chances to do coding process. So only 11 transmissions are necessary, the coding gain is 16/11 = 1.45.
As shown in Figure 5.6, both TCP-NewReno and TCP-FeW with COPE get worse results compared
to TCP-NewReno and TCP-FeW without COPE. Thats because TCP-NewRenos bursty behavior and to
the fact that TCP is agnostic to the underlying network coding. While TCP-FeW alleviates this bursty
situation, but still not so suitable for network coding. The same as in X-I topology, TCP-AP with COPE
still has no contribution to the TCP Performance. So we believe that this is caused by the rate control
mechanism of TCP-AP.

39

150m

200m
Figure 5.3: X-I Topology

800
Without COPE
With COPE

700

Goodput(Kbit/s)

600
500
400
300
200
100
0

TCPNewreno

TCPFeW

TCPAP

Figure 5.4: Throughput in X-I Topology

40

150m

200m

Figure 5.5: X-II Topology

300
Without COPE
With COPE

Goodput(Kbit/s)

250

200

150

100

50

TCPNewreno

TCPFeW

TCPAP

Figure 5.6: Throughput in X-II Topology

41

Chapter 6

Proposal and Evaluation


As you may note that COPE can bring some improvement to wireless networks, but not X-II topology.
And we believe that there are a lot of topologies that not suitable for network coding in the real wireless
networks, because they may be more complicated and unpredictable. However, we can firstly choose
some simple topologies, as the ones used in this thesis, to do some research.
According to the results of the simulation, we find that COPE improves the network throughput, as
well as increases the packet delay at the same time over some topologies. There would be some trade-off
to balance these two factors to achieve the best result. We proposed the following solutions to improve
the performance of COPE from the following two aspects: the mechanism of COPE and TCP protocols.

6.1 Encode Once


The main principle of coding is the receivers can decode the packet they want successfully. But there is
no guarantee that the receivers can decode successfully every encoded packet. Consequently, they will
notify sender to retransmit the decode-error packet. The sender might encode that packet again and send
it out.
During the simulation, we find that if the receiver cannot decode one packet at the first time, and then
most of the time it cannot decode it any more in spite of how many times L
that packet is retransmitted.
For example, in the X-I topology, if node n1 generates an encoded packet p1
p2 which involves native
packet p1 and p2 , then broadcasts it. Node n0 and n3 receive this packet respectively, node n0 decodes
it and get p1 . Unfortunately, node n3 cannot decode it to get packet p2 . By appending reception report,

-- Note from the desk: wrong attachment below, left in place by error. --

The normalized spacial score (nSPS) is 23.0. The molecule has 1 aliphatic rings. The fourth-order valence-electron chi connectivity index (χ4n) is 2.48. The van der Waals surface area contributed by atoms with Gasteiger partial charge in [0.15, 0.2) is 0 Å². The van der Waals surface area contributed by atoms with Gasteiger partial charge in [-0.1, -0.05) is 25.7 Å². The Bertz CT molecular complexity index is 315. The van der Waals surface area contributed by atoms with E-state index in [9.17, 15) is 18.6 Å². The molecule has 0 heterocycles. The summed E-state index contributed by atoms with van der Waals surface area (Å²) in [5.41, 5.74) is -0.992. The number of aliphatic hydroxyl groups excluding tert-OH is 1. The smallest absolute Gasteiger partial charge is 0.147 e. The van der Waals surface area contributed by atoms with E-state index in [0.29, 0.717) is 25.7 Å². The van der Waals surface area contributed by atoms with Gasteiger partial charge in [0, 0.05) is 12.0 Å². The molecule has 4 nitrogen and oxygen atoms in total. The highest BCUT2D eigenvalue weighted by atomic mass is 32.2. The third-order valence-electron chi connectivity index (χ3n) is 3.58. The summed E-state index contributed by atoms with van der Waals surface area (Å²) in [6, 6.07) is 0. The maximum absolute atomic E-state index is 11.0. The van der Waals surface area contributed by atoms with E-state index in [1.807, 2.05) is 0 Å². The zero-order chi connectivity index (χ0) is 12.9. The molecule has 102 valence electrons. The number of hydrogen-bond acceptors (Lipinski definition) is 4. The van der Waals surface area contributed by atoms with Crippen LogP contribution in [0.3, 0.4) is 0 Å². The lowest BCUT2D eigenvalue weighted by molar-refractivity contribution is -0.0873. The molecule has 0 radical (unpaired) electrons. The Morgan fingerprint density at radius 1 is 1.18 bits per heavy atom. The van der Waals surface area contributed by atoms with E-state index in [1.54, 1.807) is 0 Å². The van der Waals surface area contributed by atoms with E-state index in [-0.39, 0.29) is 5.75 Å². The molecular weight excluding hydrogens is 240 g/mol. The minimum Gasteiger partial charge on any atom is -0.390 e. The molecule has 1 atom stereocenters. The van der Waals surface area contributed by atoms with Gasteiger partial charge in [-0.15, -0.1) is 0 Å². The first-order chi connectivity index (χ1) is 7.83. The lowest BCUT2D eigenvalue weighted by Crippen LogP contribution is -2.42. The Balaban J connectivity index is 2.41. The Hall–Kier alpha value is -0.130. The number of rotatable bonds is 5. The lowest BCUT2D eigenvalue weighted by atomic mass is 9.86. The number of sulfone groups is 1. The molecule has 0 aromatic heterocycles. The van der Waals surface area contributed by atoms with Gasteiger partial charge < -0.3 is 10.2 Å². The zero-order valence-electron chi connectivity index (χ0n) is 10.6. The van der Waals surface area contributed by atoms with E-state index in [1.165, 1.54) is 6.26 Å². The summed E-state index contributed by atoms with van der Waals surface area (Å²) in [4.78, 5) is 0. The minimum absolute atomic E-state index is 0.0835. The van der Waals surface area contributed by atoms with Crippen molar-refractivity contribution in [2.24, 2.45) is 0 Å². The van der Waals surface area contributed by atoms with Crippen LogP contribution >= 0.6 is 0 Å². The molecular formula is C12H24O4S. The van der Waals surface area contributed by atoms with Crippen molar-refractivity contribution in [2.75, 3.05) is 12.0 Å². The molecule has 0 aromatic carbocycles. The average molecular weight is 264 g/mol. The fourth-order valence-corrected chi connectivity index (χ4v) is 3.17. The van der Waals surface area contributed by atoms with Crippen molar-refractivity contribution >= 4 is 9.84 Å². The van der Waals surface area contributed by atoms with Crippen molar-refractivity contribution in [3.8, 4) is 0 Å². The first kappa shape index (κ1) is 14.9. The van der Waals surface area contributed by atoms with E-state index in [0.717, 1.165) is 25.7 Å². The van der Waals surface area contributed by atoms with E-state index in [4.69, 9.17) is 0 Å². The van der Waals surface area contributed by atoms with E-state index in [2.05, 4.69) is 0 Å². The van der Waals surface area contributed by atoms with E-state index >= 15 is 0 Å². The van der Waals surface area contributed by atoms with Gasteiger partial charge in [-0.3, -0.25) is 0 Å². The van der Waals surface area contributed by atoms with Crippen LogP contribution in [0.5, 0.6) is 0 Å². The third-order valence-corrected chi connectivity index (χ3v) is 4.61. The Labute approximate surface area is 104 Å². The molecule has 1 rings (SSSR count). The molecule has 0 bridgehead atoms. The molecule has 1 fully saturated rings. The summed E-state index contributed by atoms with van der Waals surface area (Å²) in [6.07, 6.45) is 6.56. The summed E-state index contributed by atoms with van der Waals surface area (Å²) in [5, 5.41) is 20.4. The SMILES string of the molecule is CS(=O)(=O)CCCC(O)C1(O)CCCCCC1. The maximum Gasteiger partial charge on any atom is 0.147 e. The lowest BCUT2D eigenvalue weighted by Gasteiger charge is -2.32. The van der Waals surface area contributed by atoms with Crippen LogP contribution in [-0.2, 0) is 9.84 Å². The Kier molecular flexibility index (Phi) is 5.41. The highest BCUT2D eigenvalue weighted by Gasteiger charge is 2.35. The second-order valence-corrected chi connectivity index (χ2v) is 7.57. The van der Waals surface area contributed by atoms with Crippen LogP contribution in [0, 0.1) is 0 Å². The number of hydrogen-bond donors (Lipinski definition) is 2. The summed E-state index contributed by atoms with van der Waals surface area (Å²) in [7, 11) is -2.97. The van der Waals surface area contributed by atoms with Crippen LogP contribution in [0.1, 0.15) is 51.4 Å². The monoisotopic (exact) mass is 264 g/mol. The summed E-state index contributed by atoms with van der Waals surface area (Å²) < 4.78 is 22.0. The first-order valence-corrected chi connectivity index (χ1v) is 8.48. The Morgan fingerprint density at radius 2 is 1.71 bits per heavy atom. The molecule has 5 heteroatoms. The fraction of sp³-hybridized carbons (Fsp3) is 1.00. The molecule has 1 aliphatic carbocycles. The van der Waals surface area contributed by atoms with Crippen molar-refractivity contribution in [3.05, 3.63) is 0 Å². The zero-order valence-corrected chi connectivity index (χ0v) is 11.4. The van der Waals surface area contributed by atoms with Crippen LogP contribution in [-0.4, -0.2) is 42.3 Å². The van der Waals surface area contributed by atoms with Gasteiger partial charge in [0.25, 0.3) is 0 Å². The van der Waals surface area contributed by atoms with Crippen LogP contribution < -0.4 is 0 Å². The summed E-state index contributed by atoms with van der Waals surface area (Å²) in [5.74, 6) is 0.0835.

node n3 notifies node n1 that it has not got packet p2 . Node nL
1 starts retransmission process, and encodes
native packet p2 with p3 to get another encoded packet p2
p3 and broadcasts it too. Then node n3
receives this encoded packet, but most of the time node n3 cannot decode this encoded packet involves
native packet p2 , which is the retransmission packet of COPE layer.
To overcome this problem, we modify the retransmission scheme of COPE based on the idea each
packet could only be encoded at most one time, we call it Encode Once. Specifically, COPE directly
sends out the retransmission packet as a native packet instead of encoding it again.
Figure 6.1 shows the throughput improvement of COPE with Encode Once scheme over X-I topology.
We can see from Figure 6.1 that COPE with Encode Once increases the network throughput by 5%, 4%
and 2% respectively compared to TCP-NewReno with COPE, TCP-FeW with COPE and TCP-AP with
COPE.

42

900
Without COPE
With COPE
With COPE & Encode Once

800

Goodput(Kbit/s)

700
600
500
400
300
200
100
0

TCPNewreno

TCPFeW

TCPAP

Figure 6.1: Throughput of X-I topology with Encode Once

6.2 Network Coding Aware TCP


From the study of X-I and X-II topologies, we found that when the traffic load of the network link
increases, the throughput gain of TCP-NewReno and TCP-FeW with COPE decreases, even worse than
TCP-NewReno and TCP-FeW without COPE respectively. However, TCP-AP performs stably, but still
no increase.
As we discussed in Section 2.2, TCP-AP controls the sending rate of TCP through the 4-hop propagation delay and coefficient of variation of recently measured RTTs. While TCP-FeW is based on one-hop
propagation delay, so its growth of congestion window might not so smooth as TCP-APs, especially
when the network link suffers highly congested traffic. The core idea of TCP-FeW and TCP-AP is to reduce the busty behavior of TCP-NewReno, so they both decrease the sending rate according to the RTTs
to eliminate the probability of congestion.
On the other side, COPE carries out network coding based on the packets within the output queue.
That means there should be some packets within the output queue for COPE to do network coding;
however, if the output queue is always empty or holds only one packet, there is no chance to do network
coding, consequently no improvement, like TCP-AP with COPE over X-I topology. If there are too
many packets in the output queue which might cause severe congestion, which might lead to even worse
throughput, like TCP-NewReno and TCP-FeW with COPE over X-II topology.
To solve this problem, we take TCP-AP as the baseline to make some modifications. The general
principle is adapting TCP rate based on the status of the output queue to increase the opportunity of
network coding, and then to maximize the throughput. Apparently, in X-I topology, the output queue does
not contain enough packets for encoding when using TCP-AP with COPE. To increase the number of the